What is the definition of Tongue Cancer?

Tongue (oral) cancer can occur in different areas of the oral cavity, such as on the surface of the tongue in the mouth, or at the base of the tongue in the throat. Causes of tongue cancer include tobacco and heavy alcohol use, a weakened immune system, infection with the human papillomavirus (HPV) or a previous history of head and neck cancer. The risk of tongue cancer is higher in males. In time tongue cancers may spread to other areas of the mouth, head, and neck. Most oral cancers are squamous cell carcinomas.

What are the alternative names for Tongue Cancer?


What are the causes for Tongue Cancer?


What are the symptoms for Tongue Cancer?

Signs and symptoms of tongue (oral) cancer include white or red patches, a sore that will not heal, bleeding, problems with pain when swallowing, a neck or mouth lump, trouble chewing, swallowing, or moving the tongue or jaw, jaw swelling, or a sore throat.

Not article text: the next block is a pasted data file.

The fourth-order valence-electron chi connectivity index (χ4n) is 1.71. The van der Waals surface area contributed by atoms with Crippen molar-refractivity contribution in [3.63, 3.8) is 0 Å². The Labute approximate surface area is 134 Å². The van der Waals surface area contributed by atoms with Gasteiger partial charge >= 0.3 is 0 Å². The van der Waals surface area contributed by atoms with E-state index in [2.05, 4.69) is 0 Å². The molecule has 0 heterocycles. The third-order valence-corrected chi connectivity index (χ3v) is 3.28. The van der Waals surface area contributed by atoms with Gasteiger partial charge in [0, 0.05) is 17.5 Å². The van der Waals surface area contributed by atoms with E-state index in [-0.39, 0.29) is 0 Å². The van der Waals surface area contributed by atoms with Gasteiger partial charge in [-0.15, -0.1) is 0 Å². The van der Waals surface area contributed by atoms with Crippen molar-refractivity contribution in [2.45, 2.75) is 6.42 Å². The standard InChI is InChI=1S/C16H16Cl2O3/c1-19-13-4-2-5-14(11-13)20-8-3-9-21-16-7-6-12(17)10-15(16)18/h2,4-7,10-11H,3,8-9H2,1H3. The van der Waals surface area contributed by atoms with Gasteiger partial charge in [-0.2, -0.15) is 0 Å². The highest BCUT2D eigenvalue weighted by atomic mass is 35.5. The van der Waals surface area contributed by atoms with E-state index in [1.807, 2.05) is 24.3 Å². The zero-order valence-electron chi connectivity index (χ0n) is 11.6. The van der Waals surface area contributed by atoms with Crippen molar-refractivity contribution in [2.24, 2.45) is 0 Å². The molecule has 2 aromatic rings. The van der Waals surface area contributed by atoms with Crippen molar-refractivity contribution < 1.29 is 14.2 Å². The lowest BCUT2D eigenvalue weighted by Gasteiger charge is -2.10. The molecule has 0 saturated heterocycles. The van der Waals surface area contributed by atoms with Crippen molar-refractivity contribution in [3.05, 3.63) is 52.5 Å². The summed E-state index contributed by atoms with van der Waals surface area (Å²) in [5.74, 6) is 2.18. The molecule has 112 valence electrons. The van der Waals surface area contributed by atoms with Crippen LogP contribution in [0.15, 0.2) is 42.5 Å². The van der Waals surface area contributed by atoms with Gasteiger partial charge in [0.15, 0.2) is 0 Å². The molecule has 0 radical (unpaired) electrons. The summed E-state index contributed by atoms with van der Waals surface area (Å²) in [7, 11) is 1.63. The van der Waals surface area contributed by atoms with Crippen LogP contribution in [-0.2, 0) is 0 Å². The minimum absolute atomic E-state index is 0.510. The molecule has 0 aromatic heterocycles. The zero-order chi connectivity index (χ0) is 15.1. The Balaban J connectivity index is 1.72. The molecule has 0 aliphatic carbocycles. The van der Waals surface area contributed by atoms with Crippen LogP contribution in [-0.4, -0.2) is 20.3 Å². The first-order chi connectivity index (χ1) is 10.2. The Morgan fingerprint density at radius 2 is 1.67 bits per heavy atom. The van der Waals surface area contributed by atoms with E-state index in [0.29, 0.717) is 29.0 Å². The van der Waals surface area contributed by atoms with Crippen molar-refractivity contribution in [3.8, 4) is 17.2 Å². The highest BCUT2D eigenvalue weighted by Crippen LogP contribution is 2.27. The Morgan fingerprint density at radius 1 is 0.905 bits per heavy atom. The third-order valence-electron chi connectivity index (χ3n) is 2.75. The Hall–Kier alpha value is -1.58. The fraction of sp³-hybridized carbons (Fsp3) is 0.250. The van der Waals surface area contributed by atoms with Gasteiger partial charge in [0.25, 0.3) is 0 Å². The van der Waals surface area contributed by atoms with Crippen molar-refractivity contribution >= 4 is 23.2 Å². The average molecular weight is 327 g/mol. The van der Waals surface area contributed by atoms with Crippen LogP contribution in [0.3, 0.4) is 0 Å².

What are the current treatments for Tongue Cancer?

Treatment is determined by the type of tongue cancer cells and may include surgery, radiation therapy, chemotherapy, or a combination.

What are the support groups for Tongue Cancer?


What is the outlook (prognosis) for Tongue Cancer?


What are the possible complications for Tongue Cancer?


When should I contact a medical professional for Tongue Cancer?


How do I prevent Tongue Cancer?

  • Condition: Squamous-Cell Carcinoma of the Head and Neck
  • Journal: European journal of cancer (Oxford, England : 1990)
  • Treatment Used: Avelumab-Cetuximab-Radiotherapy versus Standards of Care
  • Number of Patients: 82
  • Published —
The study compared the outcomes of avelumab-cetuximab-radiotherapy versus standards of care for treating squamous-cell carcinoma of the head and neck.